I'm going through this guide on semantic similarity and use the code there as is.

I'm applying it to a dataset where each row is typically a paragraph (3-4 sentences, over 100 words). Currently, I have over 100k observations, but this number is likely to grow to 500k.

I want to measure semantic similarity between all rows.

When I test BoW and TFIDF on around 20-30k sample, I don't get any performance issues (even without cleaning, stopwords, etc.).

When I try Word2Vec/Universal Sentence Encoder, however, it takes couple of hours to finish even on 3-4k rows sample .

I also get completely different results, but that's beyond the point.

Is there a way to improve the performance for Word2Vec/Universal Sentence Encoder, especially the latter. (As far as I understand, in Word2Vec, words "good" and "bad" may cancel each other out, which is not good for my speach-like data.)


2 Answers 2


One approach would be to profile the code to empirically find the slowest parts. A quick visual scan of the code you referenced relieved inefficiencies.

For example, there are several list comprehensions:

labels = [headline[:20] for headline in headlines]

docs = [nlp(headline) for headline in headlines]

One straightforward way to speed up the code is converting those into generator expressions.

Additionally, there are nested for-loops:

similarity = []
for i in range(len(docs)):
    row = []
    for j in range(len(docs)):

You may not need to do a doc-by-doc comparison.

  • $\begingroup$ Thanks! Unfortunately, I need the doc-to-doc comparison (1 vs all). From what I gathered, the bottleneck is measuring the similarity (on a sample of 5-10k paragraphs). For example, using a simple example from sbert.net/docs/usage/semantic_textual_similarity.html my code crashes at util.cos_sim(embeddings, embeddings) (CUDA of out memory). I think the only way is to feed embeddings in batches, but not quite sure how yet. $\endgroup$ Commented Oct 11, 2022 at 3:34

Two ideas:

  • I understand that you calculate similarity between every pair of rows/documents, right? If so, the bottleneck is due to the quadratic processing of all the pairs First, you should compare only $(d_1,d_2)$ and not $(d_2,d_1)$ (using indexes: if $i<j$), this saves 50% time. I also assume that the goal is to capture pairs/groups of strongly similar documents. If yes, a method would be to first apply the BoW/TFIDF method (simpler and faster), then to apply the embeddings method only to the pairs which obtain at least some similarity threshold with the first method.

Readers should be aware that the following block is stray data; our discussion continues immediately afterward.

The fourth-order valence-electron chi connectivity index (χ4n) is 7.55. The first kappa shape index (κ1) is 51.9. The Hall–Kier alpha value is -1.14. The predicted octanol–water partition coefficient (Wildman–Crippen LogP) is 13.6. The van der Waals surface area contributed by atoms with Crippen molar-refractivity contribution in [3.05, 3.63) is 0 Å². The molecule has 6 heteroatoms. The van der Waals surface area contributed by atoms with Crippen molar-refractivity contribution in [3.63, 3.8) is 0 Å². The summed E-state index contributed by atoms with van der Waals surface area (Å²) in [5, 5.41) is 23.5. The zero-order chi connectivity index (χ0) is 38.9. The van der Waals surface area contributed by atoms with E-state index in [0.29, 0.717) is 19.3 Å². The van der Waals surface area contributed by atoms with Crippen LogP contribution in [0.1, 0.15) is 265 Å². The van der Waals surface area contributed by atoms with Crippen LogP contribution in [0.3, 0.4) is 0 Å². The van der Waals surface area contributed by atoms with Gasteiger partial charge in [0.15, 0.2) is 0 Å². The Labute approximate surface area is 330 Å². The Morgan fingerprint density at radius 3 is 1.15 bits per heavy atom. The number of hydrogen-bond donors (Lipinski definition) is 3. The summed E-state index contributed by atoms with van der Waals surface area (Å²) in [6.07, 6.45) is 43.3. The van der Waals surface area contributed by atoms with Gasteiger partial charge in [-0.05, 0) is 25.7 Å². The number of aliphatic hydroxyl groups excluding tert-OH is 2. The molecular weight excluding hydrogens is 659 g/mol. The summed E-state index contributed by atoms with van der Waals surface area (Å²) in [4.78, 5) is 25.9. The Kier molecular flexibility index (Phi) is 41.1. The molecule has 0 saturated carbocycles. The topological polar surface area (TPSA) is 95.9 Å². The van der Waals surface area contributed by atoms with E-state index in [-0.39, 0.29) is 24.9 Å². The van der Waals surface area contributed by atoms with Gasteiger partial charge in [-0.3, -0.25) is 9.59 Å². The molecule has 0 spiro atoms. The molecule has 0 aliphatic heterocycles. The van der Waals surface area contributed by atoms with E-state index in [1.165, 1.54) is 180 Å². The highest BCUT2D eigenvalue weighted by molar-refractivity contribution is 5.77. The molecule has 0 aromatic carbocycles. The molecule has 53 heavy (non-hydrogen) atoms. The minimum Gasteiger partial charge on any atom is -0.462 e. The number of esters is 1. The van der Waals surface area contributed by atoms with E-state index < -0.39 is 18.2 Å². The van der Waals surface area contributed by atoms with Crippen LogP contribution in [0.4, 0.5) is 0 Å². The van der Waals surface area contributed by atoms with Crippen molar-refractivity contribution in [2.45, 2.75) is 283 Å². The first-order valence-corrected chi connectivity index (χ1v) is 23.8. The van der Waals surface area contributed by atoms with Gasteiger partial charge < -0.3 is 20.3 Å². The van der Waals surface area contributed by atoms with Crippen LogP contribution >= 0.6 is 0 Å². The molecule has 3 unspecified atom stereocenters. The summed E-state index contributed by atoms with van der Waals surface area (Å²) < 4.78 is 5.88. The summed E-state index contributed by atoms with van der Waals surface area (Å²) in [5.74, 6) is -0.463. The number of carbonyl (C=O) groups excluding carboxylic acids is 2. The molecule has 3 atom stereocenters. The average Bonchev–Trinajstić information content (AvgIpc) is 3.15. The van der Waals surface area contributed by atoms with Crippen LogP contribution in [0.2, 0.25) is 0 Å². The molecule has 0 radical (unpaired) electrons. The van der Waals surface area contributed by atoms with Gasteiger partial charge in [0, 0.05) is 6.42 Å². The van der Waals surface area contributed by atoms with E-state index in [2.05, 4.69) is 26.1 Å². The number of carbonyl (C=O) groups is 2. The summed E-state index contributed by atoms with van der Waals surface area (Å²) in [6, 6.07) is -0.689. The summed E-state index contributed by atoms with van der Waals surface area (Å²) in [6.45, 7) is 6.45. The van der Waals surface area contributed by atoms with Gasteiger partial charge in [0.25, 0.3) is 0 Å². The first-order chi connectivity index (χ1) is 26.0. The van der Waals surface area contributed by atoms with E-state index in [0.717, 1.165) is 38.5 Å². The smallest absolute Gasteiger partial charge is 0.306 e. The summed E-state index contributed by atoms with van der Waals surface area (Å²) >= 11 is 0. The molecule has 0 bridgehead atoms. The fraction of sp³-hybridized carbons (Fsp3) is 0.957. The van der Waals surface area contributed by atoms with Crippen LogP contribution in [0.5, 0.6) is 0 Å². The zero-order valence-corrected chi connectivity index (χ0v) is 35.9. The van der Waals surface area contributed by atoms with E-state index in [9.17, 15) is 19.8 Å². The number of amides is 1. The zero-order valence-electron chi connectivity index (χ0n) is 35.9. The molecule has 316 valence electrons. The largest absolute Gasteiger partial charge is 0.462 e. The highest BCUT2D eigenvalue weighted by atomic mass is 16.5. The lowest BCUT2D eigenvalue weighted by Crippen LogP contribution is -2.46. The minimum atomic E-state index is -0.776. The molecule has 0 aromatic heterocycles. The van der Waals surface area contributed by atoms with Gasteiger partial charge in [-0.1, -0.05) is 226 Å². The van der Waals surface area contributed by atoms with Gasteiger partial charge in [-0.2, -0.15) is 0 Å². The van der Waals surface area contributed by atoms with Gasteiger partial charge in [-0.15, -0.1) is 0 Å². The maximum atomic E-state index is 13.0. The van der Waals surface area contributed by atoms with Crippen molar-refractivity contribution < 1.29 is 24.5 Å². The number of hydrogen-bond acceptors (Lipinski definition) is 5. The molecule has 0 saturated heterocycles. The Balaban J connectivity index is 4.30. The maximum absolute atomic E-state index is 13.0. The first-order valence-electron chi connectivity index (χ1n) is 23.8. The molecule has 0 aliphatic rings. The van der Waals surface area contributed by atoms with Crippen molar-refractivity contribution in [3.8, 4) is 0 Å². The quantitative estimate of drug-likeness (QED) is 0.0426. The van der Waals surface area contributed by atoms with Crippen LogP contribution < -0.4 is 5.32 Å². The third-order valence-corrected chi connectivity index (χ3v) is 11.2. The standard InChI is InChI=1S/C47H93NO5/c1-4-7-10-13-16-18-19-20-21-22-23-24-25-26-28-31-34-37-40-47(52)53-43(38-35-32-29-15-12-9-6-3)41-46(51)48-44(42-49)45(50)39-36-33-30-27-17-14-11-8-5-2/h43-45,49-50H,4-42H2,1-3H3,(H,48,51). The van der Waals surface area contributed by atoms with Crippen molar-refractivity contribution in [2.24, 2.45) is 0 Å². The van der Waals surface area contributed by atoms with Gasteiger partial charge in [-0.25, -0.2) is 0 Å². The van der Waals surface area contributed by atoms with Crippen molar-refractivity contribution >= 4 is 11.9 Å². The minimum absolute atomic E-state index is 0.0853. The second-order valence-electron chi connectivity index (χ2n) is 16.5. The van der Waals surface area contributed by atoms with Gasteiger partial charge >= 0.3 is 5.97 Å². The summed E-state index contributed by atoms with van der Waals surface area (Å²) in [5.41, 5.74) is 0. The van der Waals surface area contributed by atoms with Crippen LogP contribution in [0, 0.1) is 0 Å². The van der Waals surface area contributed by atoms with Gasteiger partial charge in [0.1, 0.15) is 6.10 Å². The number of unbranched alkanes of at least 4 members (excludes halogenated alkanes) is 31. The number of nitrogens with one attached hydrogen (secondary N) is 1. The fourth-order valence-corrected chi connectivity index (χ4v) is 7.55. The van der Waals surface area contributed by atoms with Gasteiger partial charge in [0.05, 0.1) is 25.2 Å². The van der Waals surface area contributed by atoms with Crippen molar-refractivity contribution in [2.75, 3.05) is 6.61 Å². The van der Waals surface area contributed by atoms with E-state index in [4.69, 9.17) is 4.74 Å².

• A completely different approach: apply topic modelling (LDA, or HDP, or other recent method) on the set of document. This would be likely faster. It might also reveal a different kind of semantic similarity betweem documents.

  • $\begingroup$ Thanks, this helps! I understand your point about trying to reduce the dataset to those that show promise, but I think even then it will be a very large dataset. Following your suggestion, I tried mylist = [] for i in range(len(sentence_embeddings) - 1): for j in range(i+1, len(sentence_embeddings)): if i < j: measure=util.cos_sim(sentence_embeddings[i], sentence_embeddings[j]) mylist.append({'index': [i, j], 'score': measure}) else: pass, it's not efficient and I still get a CUDA out of memory error for 10000 sample. Could you suggest an improvement? $\endgroup$ Commented Oct 12, 2022 at 3:27
  • $\begingroup$ @narrativera dividing by 2 is useful but not enough for a quadratic explosion, the number of pairs increases too fast. What you could study is the number of pairs above a given threshold $t$ with the TFIDF method. If you plot $t$ as x and number of pairs as y, my guess is that you would find that (1) the number of pairs is very high when $t$ is low and very low when $t$ is high; (2) there's probably a sharp change between these two parts, and a point where $t$ is optimal: catching all/most of the similar pairs while not including too many. $\endgroup$
    – Erwan
    Commented Oct 12, 2022 at 10:53
  • $\begingroup$ thanks! Still, I have almost 500k paragraphs. Even if I select a t that eliminates 99% of all observations, it leaves me with 5k rows (~12.5mn pairs). I'd still have a memory problem. I'm asked to use as many pairs as possible. I was thinking of running the code for 1000 pairs, saving the checkpoint, then exporting the results, cleaning the memory, and restarting the loop. But not quite sure how to code it and whether it's an optimal way. $\endgroup$ Commented Oct 13, 2022 at 3:11
  • $\begingroup$ Found this datascience.stackexchange.com/questions/44133/… and this datascience.stackexchange.com/questions/69737/… They refer to FAISS, Dask and Gensim. Not familiar with any of them, will try to figure out. $\endgroup$ Commented Oct 13, 2022 at 4:42
  • $\begingroup$ @narrativera 500k*500k/2=125.10^9, it's a lot of comparisons. If you have access to a server or a lot of hardware resources why not, but honestly I would certainly use topic modelling for this: my guess is that it would work better than TFIDF, and possibly even as well or better than the embedding method. And the computing time would be reduced a lot. $\endgroup$
    – Erwan
    Commented Oct 13, 2022 at 20:01

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